Great Financial Times article today on how Taiwan's political situation forces the government to hold to a rather unsustainable subsidizing of fuel prices.
Read it here. Highlights:
The recent surge in global oil prices has presented Taiwan’s
government with a dilemma.
CPC Corp, the state-owned refinery through
which the government controls the island’s oil and gas market, is due to raise
prices on Friday to reflect the latest spike in international crude oil
prices. A failure to do so could land the refiner in the red and yield a
bail-out bill to be footed by taxpayers.
However, a move on Wednesday by lawmakers eyeing closely contested January
parliamentary elections to try to impose a price freeze means that for the third
time in a little over a year efforts to liberalise Taiwan’s energy sector are
being put under political pressure....
In the 1970s and 1980s, Taiwan achieved its economic miracle by
providing resources such as land, water and power at low prices that allowed its
businesses to grow into competitive exporters. However, as its economy has
matured and the cost of energy has risen, the policy formula has not changed.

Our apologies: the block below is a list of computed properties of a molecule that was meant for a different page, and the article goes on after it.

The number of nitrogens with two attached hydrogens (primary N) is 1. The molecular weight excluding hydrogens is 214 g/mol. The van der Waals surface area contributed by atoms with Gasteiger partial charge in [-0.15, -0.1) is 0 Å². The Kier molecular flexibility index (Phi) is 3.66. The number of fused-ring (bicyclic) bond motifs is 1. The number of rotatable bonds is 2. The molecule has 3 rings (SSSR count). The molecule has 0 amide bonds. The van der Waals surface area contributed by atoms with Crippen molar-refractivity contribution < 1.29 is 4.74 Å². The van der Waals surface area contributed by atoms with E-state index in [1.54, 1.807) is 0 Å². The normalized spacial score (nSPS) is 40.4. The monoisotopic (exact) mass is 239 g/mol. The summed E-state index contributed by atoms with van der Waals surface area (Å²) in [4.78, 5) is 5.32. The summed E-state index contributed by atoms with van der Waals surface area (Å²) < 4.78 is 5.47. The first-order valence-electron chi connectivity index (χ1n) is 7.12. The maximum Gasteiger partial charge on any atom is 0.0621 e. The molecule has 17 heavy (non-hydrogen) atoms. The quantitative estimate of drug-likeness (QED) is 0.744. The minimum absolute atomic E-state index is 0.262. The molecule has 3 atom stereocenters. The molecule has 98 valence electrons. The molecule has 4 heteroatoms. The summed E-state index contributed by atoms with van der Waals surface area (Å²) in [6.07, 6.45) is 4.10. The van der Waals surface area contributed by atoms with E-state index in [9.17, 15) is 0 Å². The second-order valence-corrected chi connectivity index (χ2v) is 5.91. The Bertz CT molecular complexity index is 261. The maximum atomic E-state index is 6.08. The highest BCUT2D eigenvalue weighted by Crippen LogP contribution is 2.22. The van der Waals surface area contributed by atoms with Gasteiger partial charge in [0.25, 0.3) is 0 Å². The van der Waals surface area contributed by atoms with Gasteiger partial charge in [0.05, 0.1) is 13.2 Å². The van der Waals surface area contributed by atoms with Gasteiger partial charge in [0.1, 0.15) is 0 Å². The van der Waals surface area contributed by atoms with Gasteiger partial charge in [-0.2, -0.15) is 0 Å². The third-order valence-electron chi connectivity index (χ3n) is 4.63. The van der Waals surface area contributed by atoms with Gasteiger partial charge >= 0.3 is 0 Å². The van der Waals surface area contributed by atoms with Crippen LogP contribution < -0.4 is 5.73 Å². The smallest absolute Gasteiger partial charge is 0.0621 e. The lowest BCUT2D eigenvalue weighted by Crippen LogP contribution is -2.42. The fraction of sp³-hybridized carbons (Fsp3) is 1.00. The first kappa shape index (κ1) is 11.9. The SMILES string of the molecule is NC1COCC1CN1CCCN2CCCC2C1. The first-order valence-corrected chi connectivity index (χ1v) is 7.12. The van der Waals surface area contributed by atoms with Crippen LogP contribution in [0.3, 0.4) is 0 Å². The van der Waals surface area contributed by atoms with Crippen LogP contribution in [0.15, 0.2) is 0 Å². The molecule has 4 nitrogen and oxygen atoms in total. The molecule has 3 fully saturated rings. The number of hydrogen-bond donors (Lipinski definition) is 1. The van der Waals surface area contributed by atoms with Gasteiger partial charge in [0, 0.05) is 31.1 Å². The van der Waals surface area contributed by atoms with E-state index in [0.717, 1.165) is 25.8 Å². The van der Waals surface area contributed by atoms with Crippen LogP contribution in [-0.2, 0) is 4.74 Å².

The government took an initial step last year to make consumers and
businesses pay the real price of energy by approving the first power price rise
in 23 years and allowing some flexibility in domestic oil prices. The legacy of
past policies, however, has both discouraged energy efficiency and meant the
government must decide whether to shoulder losses or risk spikes in inflation in
a country that, after years of low to zero inflation, has become intolerant of
even modest price rises.
Taiwan’s government allowed CPC in July 2006 to adopt a floating price
mechanism that calls for weekly adjustments. However, that system was
watered down by the government in September to allow only monthly
adjustments and a potential freeze on prices if the cumulative rise in one month
exceeded 15 per cent.
Legislators added to the pressure on Wednesday by passing a resolution
demanding a freeze in fuel prices, after which the government appeared likely to
order CPC not to increase the prices of cooking and heating oil.